Thursday, September 18, 2014

First Encounter: Red-shouldered Hawk at Pahranagat National Wildlife Refuge

I typically try to capture and then share high-quality images from my encounters with wildlife. I do this with a hope to provide a new view (NeoVista) of nature to people so they develop a greater interest in and connection to nature. For this post I'm sharing images that are not the quality I typically prefer, but they do represent what was a high-quality experience for me--my first real encounter with a Red-shouldered Hawk.

I am a raptor fan. I wanted to fly like an eagle when I was a kid and to this day one of my simple pleasures and a real thrill is to watch a raptor fly and soar. I don't know how to describe it, but I am in awe of these birds doing what is so natural to them and impossible for me.

In January of this year I got my first glimpse of a Red-shouldered Hawk as I was driving down a southern California freeway. I knew what it was immediately because I had studied them in my books. However, the bird was gone by the time I managed to turn around on the freeway and get back to where it had just been perched.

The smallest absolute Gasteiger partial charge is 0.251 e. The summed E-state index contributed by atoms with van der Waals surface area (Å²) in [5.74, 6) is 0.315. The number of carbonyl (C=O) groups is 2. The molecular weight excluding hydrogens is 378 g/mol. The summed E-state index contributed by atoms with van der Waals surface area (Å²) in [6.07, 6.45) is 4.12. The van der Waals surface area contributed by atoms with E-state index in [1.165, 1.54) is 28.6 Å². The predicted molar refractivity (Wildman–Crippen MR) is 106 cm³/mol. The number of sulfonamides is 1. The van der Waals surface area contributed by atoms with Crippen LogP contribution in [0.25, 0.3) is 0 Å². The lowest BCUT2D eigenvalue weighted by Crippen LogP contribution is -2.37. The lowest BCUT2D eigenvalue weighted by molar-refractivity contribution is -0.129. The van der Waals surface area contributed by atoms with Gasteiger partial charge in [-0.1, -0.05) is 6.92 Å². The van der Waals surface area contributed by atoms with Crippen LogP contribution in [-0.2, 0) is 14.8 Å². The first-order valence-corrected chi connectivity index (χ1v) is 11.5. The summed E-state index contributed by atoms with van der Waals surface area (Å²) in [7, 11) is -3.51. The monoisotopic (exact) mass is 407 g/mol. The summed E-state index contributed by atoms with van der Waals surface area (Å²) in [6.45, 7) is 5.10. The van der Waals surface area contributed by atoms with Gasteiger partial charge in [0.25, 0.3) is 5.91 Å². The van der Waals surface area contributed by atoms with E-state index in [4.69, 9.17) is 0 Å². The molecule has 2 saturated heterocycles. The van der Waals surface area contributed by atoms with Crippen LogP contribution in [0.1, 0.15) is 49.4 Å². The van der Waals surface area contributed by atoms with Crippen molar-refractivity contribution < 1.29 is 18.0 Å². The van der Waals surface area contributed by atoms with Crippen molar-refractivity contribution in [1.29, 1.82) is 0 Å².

This past weekend I was birding Nevada for my first time with Eric Peterson. We were driving through Pahranagat National Wildlife Refuge when I caught a glimpse of a raptor rising from from some tall grass and into a tree about a quarter mile or more from the road on which we were driving. I don't like letting a raptor go without positively identifying it to a species. Eric and I parked and walked the distance to the tree to investigate the bird. The bird moved down the tree line and farther from us before we could locate it. Just as we were about to unknowingly approach its second perch it dove down from the tree and away from us. All I had was a split second view of its topside before it was out of my view and blocked by the trees between us. I saw in that instant a very speckled topside and immediately exclaimed, "Red-shouldered Hawk!" I ran to get a better view, but the bird had already begun to climb in altitude as it flew in some large circles. I knew getting good images was going to be a challenge because of distance and lighting, but I managed to get a decent view of the underside and a distant view of the top side. Both images revealed enough to capture the classic field marks of a soaring juvenile Red-shouldered Hawk. The first image shows the wings pushed slightly forward. Back lighting accentuated the white commas at the base of the primary feathers and the evenly spaced dark and light tail bands.